Webinar: Strategies for Business Development in Law

Strategies for Business Development in Law Firms

Leopard Solutions concluded its series of three Women’s History Month webinars on March 27th with a candid conversation between Leopard CEO, Laura Leopard, and Alyssa A. Grikscheit, Partner, Sidley Austin LLP, about strategies for business development in law firms. The conversation was wide-ranging and offered practical guidance to empower female lawyers, drawing from Ms. Grikscheit’s illustrious career overseeing a diverse corporate practice. Ms. Leopard posed some thought-provoking questions and here are some highlights of the responses:  

What approaches have you found particularly effective in client acquisition?  

  • The foundation for growing a business is doing good work, but also not being afraid to follow up and ask for more work. Ms. Grikscheit advised not to be afraid to be direct and ask clients to send you a new deal. In that regard she said, “I think women in particular can be very shy,” but it’s important to realize it is “easier to develop business from existing relationships.”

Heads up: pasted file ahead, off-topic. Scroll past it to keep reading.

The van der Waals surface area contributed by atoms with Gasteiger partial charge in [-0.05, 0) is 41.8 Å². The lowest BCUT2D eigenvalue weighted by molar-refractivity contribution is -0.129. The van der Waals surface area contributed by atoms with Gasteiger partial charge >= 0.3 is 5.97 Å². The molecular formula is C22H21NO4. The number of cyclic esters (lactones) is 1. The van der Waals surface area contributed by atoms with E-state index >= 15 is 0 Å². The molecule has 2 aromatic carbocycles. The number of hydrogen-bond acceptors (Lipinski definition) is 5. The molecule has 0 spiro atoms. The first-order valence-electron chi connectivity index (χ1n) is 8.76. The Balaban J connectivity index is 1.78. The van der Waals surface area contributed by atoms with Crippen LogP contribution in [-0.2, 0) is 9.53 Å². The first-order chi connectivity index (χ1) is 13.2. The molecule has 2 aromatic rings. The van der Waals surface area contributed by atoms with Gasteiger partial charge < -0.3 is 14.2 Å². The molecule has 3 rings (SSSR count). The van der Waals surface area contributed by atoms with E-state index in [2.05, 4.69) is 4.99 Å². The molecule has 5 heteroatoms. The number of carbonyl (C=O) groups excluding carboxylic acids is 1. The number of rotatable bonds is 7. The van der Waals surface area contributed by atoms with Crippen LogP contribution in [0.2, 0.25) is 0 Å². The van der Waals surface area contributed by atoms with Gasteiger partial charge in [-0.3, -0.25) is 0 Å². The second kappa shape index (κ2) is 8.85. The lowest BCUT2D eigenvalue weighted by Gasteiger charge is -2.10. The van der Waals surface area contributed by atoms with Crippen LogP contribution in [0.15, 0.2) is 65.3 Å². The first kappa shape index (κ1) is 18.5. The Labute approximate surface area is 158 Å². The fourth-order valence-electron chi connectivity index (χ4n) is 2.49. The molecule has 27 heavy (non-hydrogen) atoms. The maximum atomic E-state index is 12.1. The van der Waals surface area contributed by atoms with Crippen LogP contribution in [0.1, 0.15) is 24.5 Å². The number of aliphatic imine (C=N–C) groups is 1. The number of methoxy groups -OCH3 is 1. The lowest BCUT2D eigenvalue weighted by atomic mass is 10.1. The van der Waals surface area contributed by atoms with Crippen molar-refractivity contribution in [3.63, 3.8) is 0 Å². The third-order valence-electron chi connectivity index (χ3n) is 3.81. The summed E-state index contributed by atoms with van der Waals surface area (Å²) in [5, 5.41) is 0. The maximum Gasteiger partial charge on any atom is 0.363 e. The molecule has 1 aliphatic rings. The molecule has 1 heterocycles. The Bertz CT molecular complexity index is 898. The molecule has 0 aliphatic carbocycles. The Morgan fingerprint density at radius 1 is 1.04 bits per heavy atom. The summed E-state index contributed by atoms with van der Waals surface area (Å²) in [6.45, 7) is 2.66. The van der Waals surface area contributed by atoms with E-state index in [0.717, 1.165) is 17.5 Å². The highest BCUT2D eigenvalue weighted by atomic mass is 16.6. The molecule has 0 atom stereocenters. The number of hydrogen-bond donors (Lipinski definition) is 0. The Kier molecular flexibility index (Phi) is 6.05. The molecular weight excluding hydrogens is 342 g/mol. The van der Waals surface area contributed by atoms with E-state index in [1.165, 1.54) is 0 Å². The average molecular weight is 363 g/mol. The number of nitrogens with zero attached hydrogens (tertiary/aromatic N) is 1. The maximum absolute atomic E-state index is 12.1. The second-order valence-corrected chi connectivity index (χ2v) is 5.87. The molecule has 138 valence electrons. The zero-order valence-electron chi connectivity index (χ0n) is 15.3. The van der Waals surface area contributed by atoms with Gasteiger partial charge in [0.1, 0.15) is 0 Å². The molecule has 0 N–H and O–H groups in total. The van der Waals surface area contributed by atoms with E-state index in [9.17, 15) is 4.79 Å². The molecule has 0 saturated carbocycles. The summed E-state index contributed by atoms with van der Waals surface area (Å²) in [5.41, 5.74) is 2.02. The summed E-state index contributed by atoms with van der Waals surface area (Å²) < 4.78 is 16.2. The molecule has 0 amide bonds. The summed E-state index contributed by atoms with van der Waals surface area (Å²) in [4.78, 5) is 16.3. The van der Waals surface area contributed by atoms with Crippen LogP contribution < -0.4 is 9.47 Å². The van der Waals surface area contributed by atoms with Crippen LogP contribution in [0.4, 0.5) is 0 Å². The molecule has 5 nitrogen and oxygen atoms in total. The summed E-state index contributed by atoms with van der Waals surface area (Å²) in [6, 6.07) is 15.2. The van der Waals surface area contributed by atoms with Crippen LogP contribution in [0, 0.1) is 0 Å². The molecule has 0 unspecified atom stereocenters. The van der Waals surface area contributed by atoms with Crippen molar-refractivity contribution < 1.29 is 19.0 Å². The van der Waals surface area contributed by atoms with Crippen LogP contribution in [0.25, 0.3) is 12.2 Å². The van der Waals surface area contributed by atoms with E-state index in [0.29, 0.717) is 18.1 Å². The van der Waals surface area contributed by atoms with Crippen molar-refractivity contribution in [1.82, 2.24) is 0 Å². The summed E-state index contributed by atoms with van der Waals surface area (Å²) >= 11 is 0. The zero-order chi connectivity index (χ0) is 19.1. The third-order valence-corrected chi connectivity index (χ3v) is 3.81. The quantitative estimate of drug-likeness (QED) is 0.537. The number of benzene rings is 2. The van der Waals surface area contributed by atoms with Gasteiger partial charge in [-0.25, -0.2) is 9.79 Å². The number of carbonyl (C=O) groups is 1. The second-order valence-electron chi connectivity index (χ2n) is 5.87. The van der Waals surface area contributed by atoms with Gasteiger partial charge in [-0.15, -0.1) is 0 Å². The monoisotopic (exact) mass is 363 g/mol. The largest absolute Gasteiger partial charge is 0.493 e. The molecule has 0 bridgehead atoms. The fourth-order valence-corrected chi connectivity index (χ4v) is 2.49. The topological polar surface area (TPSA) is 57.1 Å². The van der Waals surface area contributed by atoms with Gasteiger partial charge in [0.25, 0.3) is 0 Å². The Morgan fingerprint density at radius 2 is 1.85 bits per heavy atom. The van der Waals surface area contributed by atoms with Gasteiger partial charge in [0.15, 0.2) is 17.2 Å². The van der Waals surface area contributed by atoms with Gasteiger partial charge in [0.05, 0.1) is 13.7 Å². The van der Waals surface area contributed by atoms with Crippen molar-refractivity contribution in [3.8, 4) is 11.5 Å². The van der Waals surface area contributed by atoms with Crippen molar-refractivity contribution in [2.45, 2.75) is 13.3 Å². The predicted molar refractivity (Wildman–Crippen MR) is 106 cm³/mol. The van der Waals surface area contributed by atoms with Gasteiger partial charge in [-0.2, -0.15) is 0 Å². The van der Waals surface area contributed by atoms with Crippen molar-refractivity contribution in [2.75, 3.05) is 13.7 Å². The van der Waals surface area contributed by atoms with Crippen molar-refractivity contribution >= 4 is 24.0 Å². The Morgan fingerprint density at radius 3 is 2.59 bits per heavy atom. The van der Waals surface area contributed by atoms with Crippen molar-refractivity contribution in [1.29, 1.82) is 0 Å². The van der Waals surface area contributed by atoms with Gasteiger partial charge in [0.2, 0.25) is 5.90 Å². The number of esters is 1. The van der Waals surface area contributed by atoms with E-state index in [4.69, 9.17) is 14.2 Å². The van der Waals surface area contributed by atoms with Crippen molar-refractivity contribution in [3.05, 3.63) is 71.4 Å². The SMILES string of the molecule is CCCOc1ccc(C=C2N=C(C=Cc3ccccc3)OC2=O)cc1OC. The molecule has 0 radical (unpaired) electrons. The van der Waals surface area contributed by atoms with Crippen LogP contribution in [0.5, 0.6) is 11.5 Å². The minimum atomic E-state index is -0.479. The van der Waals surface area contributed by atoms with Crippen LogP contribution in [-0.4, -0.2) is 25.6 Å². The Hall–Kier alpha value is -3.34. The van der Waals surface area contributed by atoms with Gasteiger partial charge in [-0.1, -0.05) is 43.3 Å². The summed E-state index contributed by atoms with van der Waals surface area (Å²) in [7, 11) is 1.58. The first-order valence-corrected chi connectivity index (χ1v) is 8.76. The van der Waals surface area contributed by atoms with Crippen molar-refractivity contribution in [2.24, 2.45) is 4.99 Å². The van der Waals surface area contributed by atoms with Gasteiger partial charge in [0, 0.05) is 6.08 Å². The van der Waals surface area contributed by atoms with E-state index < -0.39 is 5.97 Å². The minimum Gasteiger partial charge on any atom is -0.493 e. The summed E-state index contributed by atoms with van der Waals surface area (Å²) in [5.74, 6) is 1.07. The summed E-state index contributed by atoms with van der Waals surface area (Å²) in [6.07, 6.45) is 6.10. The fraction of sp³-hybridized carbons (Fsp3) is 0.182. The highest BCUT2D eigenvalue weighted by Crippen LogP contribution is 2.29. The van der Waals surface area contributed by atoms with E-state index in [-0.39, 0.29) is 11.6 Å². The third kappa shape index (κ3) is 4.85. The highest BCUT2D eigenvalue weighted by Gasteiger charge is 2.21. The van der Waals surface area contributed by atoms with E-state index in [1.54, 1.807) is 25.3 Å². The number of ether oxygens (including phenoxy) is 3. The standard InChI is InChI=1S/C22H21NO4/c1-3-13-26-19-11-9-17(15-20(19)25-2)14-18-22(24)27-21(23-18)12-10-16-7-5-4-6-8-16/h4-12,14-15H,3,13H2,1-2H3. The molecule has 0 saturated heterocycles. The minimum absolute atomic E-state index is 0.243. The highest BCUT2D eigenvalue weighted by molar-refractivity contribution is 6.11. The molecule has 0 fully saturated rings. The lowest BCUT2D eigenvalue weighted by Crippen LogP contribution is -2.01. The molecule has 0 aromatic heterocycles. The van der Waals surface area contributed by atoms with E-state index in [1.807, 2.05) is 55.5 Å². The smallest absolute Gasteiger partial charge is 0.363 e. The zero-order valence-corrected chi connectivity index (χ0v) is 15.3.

• Put yourself in a setting where clients can tout your achievements to prospective clients in the room. This tees up an organic referral system “where it’s less about [one] presenting an RFP (Requests for Proposals) and a formal pitch and more about building relationships.” Industry association groups can be a good place to facilitate those interactions.  

What are some practical tips for nurturing and managing client relationships over the long term, ensuring client satisfaction and loyalty? 

  • “Recognize that client service is paramount” to keeping your business thriving. Many lawyers are vying for the same clients and taking clients for granted is a surefire way to lose out to a competitor.  
  • Cross-sell all your capabilities early on. Even if they are not needed in the short term, you are planting seeds for a potential windfall down the line. This includes selling the services provided by others at your firm, the collaborative gesture may also bear fruit in the future.